This journey is conditioned by many factors. Geographical, social, political, economic, philosophical, religious, and even linguistic environ­ments all played their role. The desert separating the Central Asian mountains from the heart of China hampered the transmission of Buddhist monasticism for several centuries, while the belief in the sacred mountains of Tibet and in the divinity of the king as a mountain-hero facilitated the king's transformation into a bodhisattva and a buddha. A lack of state sponsorship in the most western regions of Buddhist expansion made it impossible for the Buddhist communities to grow. Severe economic crises, the collapse of international trade, and the success of Islam made them disappear. State sponsorship in China, Tibet, Mongolia and Korea, however; brought the Buddhist community and state affairs into a close relationship and influenced the faith of the samgha. Esoteric Buddhism promoted itself as a prime protector of the state, and as an excellent curator of physical health. Still, in India, it could not stop the gradual shift of the traditional supporters of Buddhism to Hinduism, a shift that dried out the financial resources of the monasteries, and undermined their existence. In other regions, financial support continued to flow in, and monasteries developed into powerful economic centres. As Buddhism went its way, linguistic borders were frequently crossed and translation activities became of prime importance. Translation lead to a natural as well as an artificial selection of texts, or created an overwhelming and sometimes confus­ing richness of similar, but yet different or even contradictory words of the Buddha instead. Choices were made, and these choices further influenced the direction the Buddhist community would take.

The rise of Buddhism occurred just after the end of the later Vedic period of Indian history (ca. 1000 BC-550 BC). According to tra­dition, its founder, the Buddha Siddhartha Gautama, was born in the Lumbini park near Kapilavastu, in the sixth/fifth century BC. Whereas it seems to be widely accepted that he lived for eighty years, the date of his parinirvana, i.e., passing away, is still under debate. After his enlightenment and his subsequent teaching of the way formalised in the "Four noble Truths", he was busy wandering for forty-five years through the region of the Middle Ganges from Kapilavastu in the north to Bodhgaya, Bihar, in the south, and from Mathura (Muttra, Uttar Pradesh) in the west to Campa (Bhagalpur, Bihar) in the east preaching his dharma or "Law".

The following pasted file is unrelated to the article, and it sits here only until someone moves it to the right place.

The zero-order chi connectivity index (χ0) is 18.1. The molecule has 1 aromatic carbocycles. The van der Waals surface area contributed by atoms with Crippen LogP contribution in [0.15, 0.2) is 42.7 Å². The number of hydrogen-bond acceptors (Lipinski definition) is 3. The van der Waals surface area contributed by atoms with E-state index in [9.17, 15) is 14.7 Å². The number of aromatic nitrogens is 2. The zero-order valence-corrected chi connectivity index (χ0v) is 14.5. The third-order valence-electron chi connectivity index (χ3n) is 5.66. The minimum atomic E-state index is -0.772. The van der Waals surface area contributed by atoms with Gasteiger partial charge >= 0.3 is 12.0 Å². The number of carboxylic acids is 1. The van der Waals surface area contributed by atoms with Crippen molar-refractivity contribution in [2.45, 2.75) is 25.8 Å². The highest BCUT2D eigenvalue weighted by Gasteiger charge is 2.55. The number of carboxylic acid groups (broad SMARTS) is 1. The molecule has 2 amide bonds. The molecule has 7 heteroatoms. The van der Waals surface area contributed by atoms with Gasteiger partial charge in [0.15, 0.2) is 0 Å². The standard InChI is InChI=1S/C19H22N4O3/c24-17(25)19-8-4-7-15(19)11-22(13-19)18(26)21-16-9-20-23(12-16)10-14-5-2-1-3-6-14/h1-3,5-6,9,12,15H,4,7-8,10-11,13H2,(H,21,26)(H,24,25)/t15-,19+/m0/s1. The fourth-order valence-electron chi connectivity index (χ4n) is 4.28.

Among his disciples were the Group of Five (pancavargika) with whom he had lived previously during the time of his austere penances and other people ordained by him. This samgha was immediately sent out on mission to teach the Buddhist Law. In the beginning, monks and nuns lived peripatetically, but very soon came to live in fixed residences which were donated and supported by female (upasika) and male (upasaka) lay followers. Matters concerning the preservation and transmission of the word of the Buddha were discussed in a series of councils. During these councils (Skt. samgiti or samgayana "singing" or "reciting in unison") the Buddha's dharma was recited, rehearsed, memorised and finally fixed in the Buddhist Canon. Shortly after the Buddha's parinirvana the samgha split into different schools (nikaya) holding separate pratimoksa ceremo­nies (public confessions of individual transgressions). Many different Hinayana schools are thus recorded.

For the spread of Buddhism it is important to note that India's mate­rial culture in the Buddhist scriptures is described as expanding and trade relations are far wider reaching during the time of the Buddha than in the previous Vedic period. In the great cities, as for instance in Varanasi (Benares), we find very influential mercantile communities organised in guilds. The texts also reflect a widespread samgha supported by kings and merchants. Evidently, the institution and maintenance of the samgha to a high degree depended on the existence of donations offered by the laity and the security and protection provided by the rulers. According to extant votive inscriptions, merchants and craftsmen were among the main supporters of cave monasteries and donors of funds for the construction of the great stupas in the centuries after the Buddha's parinirvana.

Buddhist archaeological remains of the initial period of the Maurya dynasty (ca. 320—ca. 185 BC) are found in the Buddhist "Middle country" (madhyadesa) at all places which the Buddha is said to have visited or where he had lived, in Avanti in Madhya Pradesh and in Maharastra.